3. Ask the customer what can be done to amend for your mistake. Usually, just having the opportunity to vent will help make amends. I have found that the customer will usually ask for less than I would have been willing to give to repair the relationship. Occasionally you will come across someone who will be unreasonable, but the majority of the people will be very fair with you.
  4. Apologize tangibly for your mistake. Send an apology gift. You can turn a negative experience into a positive one by expressing both regret and appreciation at the same time, with an unexpected gift mailed directly to the customer. Something as simple as a sweet gift of freshly baked cookies or candy can remove a customer’s sour or bitter feelings toward your company.

In this Forbes article there are some great tips for apologizing to customers. I love how they say to avoid the “fakey fake” apology and how to apologize without alienating your employees. So important, because your employees are your internal customers.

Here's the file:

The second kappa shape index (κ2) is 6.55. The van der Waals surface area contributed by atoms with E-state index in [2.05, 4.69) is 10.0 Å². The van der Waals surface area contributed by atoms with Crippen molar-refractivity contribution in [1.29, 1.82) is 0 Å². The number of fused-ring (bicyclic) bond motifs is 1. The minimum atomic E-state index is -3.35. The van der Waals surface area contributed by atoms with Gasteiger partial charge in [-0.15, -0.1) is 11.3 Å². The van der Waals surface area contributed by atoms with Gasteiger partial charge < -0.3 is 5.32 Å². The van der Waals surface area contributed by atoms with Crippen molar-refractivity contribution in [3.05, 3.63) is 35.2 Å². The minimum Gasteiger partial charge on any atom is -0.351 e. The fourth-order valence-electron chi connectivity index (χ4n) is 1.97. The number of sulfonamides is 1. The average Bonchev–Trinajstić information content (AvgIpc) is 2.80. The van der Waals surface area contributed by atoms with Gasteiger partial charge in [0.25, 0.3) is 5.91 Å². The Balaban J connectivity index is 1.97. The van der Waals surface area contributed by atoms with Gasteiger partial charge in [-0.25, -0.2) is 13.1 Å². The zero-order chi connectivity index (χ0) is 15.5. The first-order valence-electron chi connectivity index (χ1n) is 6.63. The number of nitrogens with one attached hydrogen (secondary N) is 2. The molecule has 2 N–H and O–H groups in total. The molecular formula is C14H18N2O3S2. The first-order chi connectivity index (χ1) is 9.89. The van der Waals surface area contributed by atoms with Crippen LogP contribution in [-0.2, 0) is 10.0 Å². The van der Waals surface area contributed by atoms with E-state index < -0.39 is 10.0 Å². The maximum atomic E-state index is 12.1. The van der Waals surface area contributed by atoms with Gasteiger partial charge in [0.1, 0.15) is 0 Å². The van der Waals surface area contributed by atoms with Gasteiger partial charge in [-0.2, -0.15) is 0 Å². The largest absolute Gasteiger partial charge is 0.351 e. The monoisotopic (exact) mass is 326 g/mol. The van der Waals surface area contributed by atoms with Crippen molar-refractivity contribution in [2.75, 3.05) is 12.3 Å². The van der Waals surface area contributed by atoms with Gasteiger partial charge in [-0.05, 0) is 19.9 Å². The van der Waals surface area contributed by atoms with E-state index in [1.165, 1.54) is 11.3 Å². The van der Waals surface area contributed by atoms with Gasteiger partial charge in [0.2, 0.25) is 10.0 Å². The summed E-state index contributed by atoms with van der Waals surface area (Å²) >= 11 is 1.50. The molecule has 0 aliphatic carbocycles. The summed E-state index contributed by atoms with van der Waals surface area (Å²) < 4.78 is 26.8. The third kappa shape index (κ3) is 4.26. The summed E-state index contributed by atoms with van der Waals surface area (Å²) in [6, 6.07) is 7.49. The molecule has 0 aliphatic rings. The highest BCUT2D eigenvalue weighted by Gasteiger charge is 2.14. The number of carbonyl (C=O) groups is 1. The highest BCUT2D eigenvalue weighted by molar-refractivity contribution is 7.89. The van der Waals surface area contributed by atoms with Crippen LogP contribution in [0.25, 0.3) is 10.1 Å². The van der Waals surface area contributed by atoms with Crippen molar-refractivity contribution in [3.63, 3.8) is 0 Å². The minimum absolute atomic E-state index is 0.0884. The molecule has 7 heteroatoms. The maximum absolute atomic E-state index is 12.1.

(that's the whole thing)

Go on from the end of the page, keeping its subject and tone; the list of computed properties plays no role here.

Your Next Step

Good communication is linked to higher customer satisfaction. But communication prowess doesn’t come naturally to a lot of people. So make communication training a priority for you and your team–your CSRs, salespeople, technicians, managers, and yourself. You may have the vision for a company with excellent communication skills, but bestowing your vision on your team always takes hard work and intentionality. For starters, see our article, “Becoming a Customer-obsessed Contractor”. In it, we talk at length about how to transfer your personal vision, attitude and culture, onto your team.

To Your Success!

Steve

Recommended: Becoming a Customer-Obsessed Contractor